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Integrating Implicit Functions

  1. Feb 26, 2016 #1
    • Originally posted in a non-homework section, so missing the template
    In one of the homework sheets my teacher gave us, we had to calculate area geometrically (meaning no integration was used). Some parts, she said, we needed to just eyeball which I hate doing. In this case the top left portion of a circle described by the equation...
    https://lh4.googleusercontent.com/RksM0NW9ZgHNhfNFiZk6LZScXMRRTw9bIc76W9q8udnF4Qy48n4HmG5f526lezK8bEMipFLHJvp-hPN97gcSZYtb6ix0O9TQxnrV6IXAG7VGMPdtkASNYGxDtZgOvIsrc0gHHqa4
    was shown and we need to find the area from [6,8]. So I integrated the equation from 6 to 8 with respect to x...
    https://lh5.googleusercontent.com/JVPHXihl_rTOFyRbQMGlATw5i1spj0qU4c5taOghVF_q7f-jyI4VTvtBeK69XOI76hnqw2FhdUt5Vzayfa-cBZ1iCC7Fhw5RKsOFo6OxlPBndtCLk-gvFrNwR4Z3KaVlS00t7Jxk
    https://lh6.googleusercontent.com/QI58405jGPaitde0HrZfC_zJrsB4iEoixqs9AkqV8eyr4dCLYeSd64WccercpncO3bElIcfRd_HJttVC8hnMpmX9aZJJYwhpBXlO1Y5WYI99wubqFDl5bErVTOaxZUs9vSOLLmQo
    I am not sure how to integrate this by hand so I used Mathway.com and it spit out this.
    https://lh4.googleusercontent.com/hVf_R-YZA8zDWUU3Sm-0lQt8SpkIiVlJy-JXYCBMrYwiBlx_jzuUOUwn7dJjxaVRv5JxYQ1aO2TQl6i94iGe_Fri_CgcP-y6kO2xuKJvvgWmQUISoAN7JGEpSVDCJX47VX_2P5s8
    I don't completely understand what this means. I graphed it to find where the zeros are and got
    https://lh6.googleusercontent.com/El282NKbIJn3H7_uPivwQaP_VqX0WPFllVwqKbn5R7FO3u4_-yI_TgeoJLoiwx7nFBHFo901-kxUEkAOQufVZE8Ku4q078oa29X3lmDPZjXndfpNEz97JuWPQPa-AFhbL9pFfvb3
    At first it looked to me as though the negative number is the area under the x-axis from 6 to 8 and the positive number is the area above the x-axis from 6 to 8. However, when I do eyeball it, it looks like those values should be doubled which is what causes my confusion. If anyone can explain any flaws in my math or what this means, I would appreciate it. Thanks.
     
  2. jcsd
  3. Feb 26, 2016 #2

    Mark44

    Staff: Mentor

    I'm not sure what your teacher had in mind. If it was finding the area of the upper left quarter circle, that's easy enough to do. If it's estimating the area of the upper left quarter, between x = 6 and x = 8, you can approximate this area by calculating the area of a triangle. The triangle is inside the region we're interested in, so its area will be a little less than the area we're interested in.

    I don't know why you say you hate doing this -- being able to use geometry to estimate areas is a very important skill. Some problems can be solved very easily by invoking geometry, while solving them analytically can be very difficult or worse.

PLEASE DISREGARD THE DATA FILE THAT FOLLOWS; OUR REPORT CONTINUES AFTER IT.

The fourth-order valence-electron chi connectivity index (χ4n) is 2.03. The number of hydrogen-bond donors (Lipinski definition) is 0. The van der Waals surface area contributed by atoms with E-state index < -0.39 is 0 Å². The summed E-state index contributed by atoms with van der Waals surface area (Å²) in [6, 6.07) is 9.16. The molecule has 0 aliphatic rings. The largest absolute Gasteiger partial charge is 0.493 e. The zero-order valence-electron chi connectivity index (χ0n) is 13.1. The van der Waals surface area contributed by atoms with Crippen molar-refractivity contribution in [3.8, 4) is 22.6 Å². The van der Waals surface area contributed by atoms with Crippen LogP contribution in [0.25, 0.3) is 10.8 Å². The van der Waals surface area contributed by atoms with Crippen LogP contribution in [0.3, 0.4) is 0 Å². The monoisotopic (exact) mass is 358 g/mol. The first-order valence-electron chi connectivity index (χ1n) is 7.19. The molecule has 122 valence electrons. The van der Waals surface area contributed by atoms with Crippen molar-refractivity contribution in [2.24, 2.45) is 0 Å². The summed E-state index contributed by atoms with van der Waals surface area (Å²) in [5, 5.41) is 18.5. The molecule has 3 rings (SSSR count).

This isn't right. The integrand should be a function of x only. You can get this by solving the original equation for y. Because the equation represents a circle, for most x values there will be two y values. Since you're dealing with the upper left quadrant of the circle, the y values will be positive.
     
  4. Feb 26, 2016 #3

    Ray Vickson

    User Avatar
    Science Advisor
    Homework Helper

    The integration you wrote is not the area; it is something, but I don't know what.

    For a correct approach, see, eg.,
    http://tutorial.math.lamar.edu/Classes/CalcI/AreaBetweenCurves.aspx
    In your case the two curves are either (a) the lower and upper semicircles, or else (b) the upper semicircle (on top) and the x-axis (on the bottom), depending on exactly how you interpret the question.

    Anyway, were you not supposed to avoid integration?
     
  5. Feb 26, 2016 #4
    The area we trying to find is not the top left quadrant. I apologize if my phrasing was misleading. I said top left portion which was terribly vague. It is the area of the circle from 6 to 8 divided by two.

    Its not so much that I hate using geometry. If it is possible to find exact answers rather than estimations, I personally prefer to do that. If using geometry is necessary or more efficient, I will gladly use it. I did solve the problem using geometry but I challenged myself to find the exact answer using integration.
     
  6. Feb 26, 2016 #5

    Mark44

    Staff: Mentor

    Estimates have the advantage of being quick to perform. Getting a quick, approximate answer is especially helpful to show that an exact, but totally wrong, answer (like your attempt) has been calculated.
    Again, solve for y as a function of x from your equation for the circle. There willl be a square root involved, but since you're dealing with the upper half of the circle, you need only the pos.. square root. I understand that you're finding the area of only a portion of the upper left quadrant. To do the integration you will probably need to use a trig substitution or an entry from a table of integration formulas.
     
  7. Feb 26, 2016 #6

    Mark44

    Staff: Mentor

    Doing the problem in two ways, with geometry (finding the areas of a sector of a circle and a triangle) and with calculus, is a good idea. If both techniques produce the same answer, that's a good sign!
     
  8. Feb 26, 2016 #7

    Ray Vickson

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    Science Advisor
    Homework Helper

    If you have already been given (or have already developed for yourself) a formula for the area of a circular sector, you can use that to get an exact answer. This could be done without using integration, but of course, integration has been used to get the formula for a sectoral area.
     
  9. Feb 26, 2016 #8
    Thanks for the help guys :)
     
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